Services to students with speech-language disorders may be provided in individual or small group sessions, in classrooms when teaming with teachers, or in a consultative model with teachers and parents. SLPs integrate students’ speech-language goals with academic outcomes and functional performance.
Q: How can I detect if my child could have hearing loss?
Some common signs of hearing loss in children may include:
- Hearing fine some of the time and then not responding at other times
- Wanting the TV volume louder than other members of the family
- Starting to speak more loudly than they have previously
- Saying “What?” or “I didn’t hear you” more often than normal
- Moving one ear forward when listening
- Complaining they can only hear out of a certain ear
- Falling grades or teacher observations that they don’t seem to hear or respond as well in the classroom as other children
- Appearing to not pay attention
- Looking at you intensely when you speak to them as though concentrating
These signs are just some of the many indicators that your child could have hearing loss. If you have noticed any of these signs or have additional concerns, ask your doctor for a referral.
Q: What should I do after a hearing problem is noted?
After recognizing that a problem exists, a hearing evaluation is the next step.
This evaluation should be performed by a licensed, certified clinical audiologist who specializes in evaluating and treating people with hearing loss, such as those at Jacksonville Speech & Hearing Center.
After the type and severity of the hearing loss is identified, the audiologist will determine if the loss requires referral to a specialized physician or can be managed with hearing aids.
Q: What kinds of speech and language disorders affect school-age children?
The most common speech and language disorders that affect school-age children include:
Speech sound disorders: Difficulty pronouncing sounds
Language disorders: Difficulty understanding what they hear as well as expressing themselves with words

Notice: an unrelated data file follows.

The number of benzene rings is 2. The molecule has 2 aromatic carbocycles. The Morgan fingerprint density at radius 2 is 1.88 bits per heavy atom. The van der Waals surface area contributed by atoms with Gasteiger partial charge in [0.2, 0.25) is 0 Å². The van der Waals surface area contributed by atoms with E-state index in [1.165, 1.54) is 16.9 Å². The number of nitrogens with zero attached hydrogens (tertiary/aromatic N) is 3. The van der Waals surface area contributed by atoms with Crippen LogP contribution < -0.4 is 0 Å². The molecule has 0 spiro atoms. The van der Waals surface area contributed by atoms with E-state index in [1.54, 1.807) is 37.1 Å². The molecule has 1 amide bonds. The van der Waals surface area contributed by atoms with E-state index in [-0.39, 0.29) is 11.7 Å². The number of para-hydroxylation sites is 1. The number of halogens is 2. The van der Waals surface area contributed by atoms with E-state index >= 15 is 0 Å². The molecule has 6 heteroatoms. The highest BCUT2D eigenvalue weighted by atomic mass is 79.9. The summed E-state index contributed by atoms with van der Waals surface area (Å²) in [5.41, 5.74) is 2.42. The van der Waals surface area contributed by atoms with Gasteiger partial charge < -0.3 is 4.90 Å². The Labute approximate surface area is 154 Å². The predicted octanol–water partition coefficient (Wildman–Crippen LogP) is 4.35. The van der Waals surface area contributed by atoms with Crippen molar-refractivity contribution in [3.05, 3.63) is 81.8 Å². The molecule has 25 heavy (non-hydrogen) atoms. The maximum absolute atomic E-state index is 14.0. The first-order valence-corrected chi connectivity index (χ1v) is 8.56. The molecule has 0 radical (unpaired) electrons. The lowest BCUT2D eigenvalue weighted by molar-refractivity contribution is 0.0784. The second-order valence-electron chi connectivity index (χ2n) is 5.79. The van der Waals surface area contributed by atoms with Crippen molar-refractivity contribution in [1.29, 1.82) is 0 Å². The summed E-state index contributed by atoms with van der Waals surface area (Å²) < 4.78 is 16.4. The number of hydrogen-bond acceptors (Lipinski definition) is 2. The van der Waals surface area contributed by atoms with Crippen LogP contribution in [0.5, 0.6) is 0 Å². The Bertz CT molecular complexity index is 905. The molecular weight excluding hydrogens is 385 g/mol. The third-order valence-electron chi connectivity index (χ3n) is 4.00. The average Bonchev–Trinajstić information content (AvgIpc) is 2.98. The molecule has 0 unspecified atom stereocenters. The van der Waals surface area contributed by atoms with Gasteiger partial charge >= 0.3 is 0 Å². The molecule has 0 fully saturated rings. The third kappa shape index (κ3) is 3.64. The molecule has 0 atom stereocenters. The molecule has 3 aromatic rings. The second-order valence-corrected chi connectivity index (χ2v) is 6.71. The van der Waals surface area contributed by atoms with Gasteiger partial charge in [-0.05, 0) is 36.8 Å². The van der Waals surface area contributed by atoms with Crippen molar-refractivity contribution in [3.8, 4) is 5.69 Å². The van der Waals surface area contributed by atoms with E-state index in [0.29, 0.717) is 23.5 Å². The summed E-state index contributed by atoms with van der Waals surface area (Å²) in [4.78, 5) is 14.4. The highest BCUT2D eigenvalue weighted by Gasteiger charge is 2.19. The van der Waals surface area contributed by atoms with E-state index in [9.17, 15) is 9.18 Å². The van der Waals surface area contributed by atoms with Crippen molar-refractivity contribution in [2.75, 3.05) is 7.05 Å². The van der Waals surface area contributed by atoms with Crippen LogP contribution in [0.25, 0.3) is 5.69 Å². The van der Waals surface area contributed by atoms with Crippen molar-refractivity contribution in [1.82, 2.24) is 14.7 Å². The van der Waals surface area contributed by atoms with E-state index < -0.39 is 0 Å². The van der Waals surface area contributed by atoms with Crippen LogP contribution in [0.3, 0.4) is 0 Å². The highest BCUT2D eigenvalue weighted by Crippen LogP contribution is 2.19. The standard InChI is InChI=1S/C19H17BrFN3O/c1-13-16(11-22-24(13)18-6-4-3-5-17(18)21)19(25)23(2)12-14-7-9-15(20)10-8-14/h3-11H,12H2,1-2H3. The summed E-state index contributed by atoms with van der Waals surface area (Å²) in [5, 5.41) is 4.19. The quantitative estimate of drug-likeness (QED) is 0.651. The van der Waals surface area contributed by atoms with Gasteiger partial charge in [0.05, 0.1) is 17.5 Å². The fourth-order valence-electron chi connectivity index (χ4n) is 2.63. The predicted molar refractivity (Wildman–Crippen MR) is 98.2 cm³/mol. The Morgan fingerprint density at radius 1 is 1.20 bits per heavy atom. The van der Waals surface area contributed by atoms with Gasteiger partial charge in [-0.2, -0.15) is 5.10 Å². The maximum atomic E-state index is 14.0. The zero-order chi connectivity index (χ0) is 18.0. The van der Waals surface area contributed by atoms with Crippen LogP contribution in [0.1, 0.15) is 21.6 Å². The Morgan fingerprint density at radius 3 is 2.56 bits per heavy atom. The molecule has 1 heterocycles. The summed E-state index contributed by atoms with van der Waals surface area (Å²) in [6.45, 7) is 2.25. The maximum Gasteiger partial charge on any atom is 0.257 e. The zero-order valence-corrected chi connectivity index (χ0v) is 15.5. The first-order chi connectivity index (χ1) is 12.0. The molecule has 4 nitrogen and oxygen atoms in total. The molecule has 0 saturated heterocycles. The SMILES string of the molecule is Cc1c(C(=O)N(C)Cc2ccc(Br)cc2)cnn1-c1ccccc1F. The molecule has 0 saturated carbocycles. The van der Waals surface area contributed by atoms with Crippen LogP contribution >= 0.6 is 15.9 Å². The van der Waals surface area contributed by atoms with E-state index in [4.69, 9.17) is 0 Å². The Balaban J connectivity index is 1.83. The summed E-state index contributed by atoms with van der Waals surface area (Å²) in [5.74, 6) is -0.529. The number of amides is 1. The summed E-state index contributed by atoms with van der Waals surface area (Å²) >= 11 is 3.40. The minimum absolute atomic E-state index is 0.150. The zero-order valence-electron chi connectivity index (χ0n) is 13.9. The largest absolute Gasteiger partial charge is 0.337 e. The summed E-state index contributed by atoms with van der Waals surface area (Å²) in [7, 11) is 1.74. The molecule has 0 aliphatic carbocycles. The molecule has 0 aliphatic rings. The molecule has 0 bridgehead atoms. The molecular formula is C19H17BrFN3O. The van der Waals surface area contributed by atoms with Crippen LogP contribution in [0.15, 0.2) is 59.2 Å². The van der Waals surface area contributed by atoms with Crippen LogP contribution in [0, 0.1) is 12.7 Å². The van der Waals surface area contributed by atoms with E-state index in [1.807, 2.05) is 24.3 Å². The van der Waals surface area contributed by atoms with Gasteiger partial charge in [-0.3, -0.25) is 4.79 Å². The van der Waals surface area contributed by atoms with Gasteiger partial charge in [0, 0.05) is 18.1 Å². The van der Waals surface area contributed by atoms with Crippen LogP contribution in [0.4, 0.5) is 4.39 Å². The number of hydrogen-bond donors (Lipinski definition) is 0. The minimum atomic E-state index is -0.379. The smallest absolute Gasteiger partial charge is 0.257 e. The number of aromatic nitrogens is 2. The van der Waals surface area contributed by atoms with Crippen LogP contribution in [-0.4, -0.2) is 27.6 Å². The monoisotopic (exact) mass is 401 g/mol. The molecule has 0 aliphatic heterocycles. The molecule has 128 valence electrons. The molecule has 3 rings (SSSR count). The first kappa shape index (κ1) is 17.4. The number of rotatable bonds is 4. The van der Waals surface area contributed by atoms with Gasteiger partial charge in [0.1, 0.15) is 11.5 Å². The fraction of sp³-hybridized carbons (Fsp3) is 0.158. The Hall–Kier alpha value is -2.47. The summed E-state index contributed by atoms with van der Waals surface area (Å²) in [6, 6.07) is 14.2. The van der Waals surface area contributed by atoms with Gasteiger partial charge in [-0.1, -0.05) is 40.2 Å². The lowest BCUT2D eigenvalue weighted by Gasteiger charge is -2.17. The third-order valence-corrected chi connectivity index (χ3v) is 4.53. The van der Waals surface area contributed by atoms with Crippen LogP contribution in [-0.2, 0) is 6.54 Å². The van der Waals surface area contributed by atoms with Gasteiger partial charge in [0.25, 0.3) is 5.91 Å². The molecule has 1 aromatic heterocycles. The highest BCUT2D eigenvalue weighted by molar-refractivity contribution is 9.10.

Cognitive-communication disorders: Difficulty with thinking skills such as perception, memory, awareness, reasoning, judgment, intellect and imagination
Stuttering fluency disorders: Interruption of the flow of speech that may include hesitations, repetitions, prolongations of sounds or words
Voice disorders: Difficulty with quality of voice that may include hoarseness, nasality, volume (too loud or soft)
Q: What can I do to prevent hearing loss in my child?
You can learn about the causes of hearing loss in children, such as exposure to loud noise, trauma to the head or ear, and diseases that affect hearing in order to eliminate or minimize risk. In addition, make sure to have their hearing regularly tested by an audiologist.
Hearing and speech issues can affect people of all ages and in many different ways. Early detection and appropriate intervention are essential to avoid or minimize long-term negative developmental effects and to enhance communication.
While this post was focused on hearing and speech issues in children, we also cover speech therapy for the elderly in this article.
If you have further questions about our audiologists, services, events or volunteer opportunities, please reach out to us online or call (904) 355-3403.
Did you learn a lot from this article? Don’t miss these other posts on hearing and speech issues either:
- ADULT SPEECH DISORDERS AND HEARING LOSS
- HOW DOES HEARING LOSS AFFECT THE BODY?
- HOW ALLERGIES IMPACT HEARING
This article was originally published in 2017 and has been updated.